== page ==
Wapiti, a name given to the cervus Cana'densis (Erxl.), a large American deer, the new world representative of the stag of Europe. It is 7 to 7½ ft. in total length, and 4£ to 5 ft. high at the shoulders; the color in summer is reddish brown, with a yellowish white disk on the rump having a black streak on each side; in the male the hair of the throat is elongated, and black tipped with red; in winter the color is more grayish; the ears, middle of nape, and front of legs blackish. The tail is very short, the muzzle broad, and the suborbital openings large; hoofs short, wide, and rounded; ears shorter in proportion than in the Virginia deer, narrow, sharppointed, and hairy on both surfaces. The horns are nluch larger than those of the stag, round, erect, branching, ending in a fork, measuring 4 or 5 ft. in their widest spread, and weighing from 20 to 30 lbs.; they are thickly covered with warty elevations arranged in longitudinal lines, with smooth, sharp, and whitish points, the general color being walnut brown; all the snags spring from the anterior surface. They live in families of six or seven, in clumps of wood, feeding on grasses, young shoots of the willow and poplar, the fruit of the wild rose, etc.; they are usually shy, and make a harsh braying noise; the flesh is rather coarse.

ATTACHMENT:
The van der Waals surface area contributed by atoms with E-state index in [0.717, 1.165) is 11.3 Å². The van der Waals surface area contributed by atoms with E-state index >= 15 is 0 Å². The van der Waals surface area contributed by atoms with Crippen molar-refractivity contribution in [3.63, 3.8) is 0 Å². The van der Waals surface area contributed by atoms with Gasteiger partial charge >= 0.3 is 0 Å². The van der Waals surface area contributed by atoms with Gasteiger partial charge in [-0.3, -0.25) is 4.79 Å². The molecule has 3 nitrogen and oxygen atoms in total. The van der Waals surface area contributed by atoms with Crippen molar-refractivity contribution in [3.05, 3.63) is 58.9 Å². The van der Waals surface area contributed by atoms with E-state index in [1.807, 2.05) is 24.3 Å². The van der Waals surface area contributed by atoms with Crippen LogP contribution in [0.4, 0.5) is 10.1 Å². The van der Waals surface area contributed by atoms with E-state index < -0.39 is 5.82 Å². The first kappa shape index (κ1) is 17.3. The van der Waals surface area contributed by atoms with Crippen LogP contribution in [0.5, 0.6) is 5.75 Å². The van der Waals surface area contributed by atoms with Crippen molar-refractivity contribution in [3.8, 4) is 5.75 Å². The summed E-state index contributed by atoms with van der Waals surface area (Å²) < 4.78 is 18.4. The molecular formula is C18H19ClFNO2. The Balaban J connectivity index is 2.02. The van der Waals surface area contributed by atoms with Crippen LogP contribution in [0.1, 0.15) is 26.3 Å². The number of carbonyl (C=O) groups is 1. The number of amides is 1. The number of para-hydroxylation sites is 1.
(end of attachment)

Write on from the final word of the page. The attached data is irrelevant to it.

They are found from the Atlantic to the Pacific, in the northern states and in Canada, not going further N. than lat. 57°; they are most abundant on the upper Missouri and Yellowstone rivers, and have occasionally been found in the Alleghanies. The wapiti is hunted by the Indians for the skin, which retains its flexibility after having been wet. It is generally called here elk, a name properly belonging to the moose; it is also named red deer, stag, gray moose, and gray elk. It has been trained to go in harness.
Wapiti (Cervus Canadensis).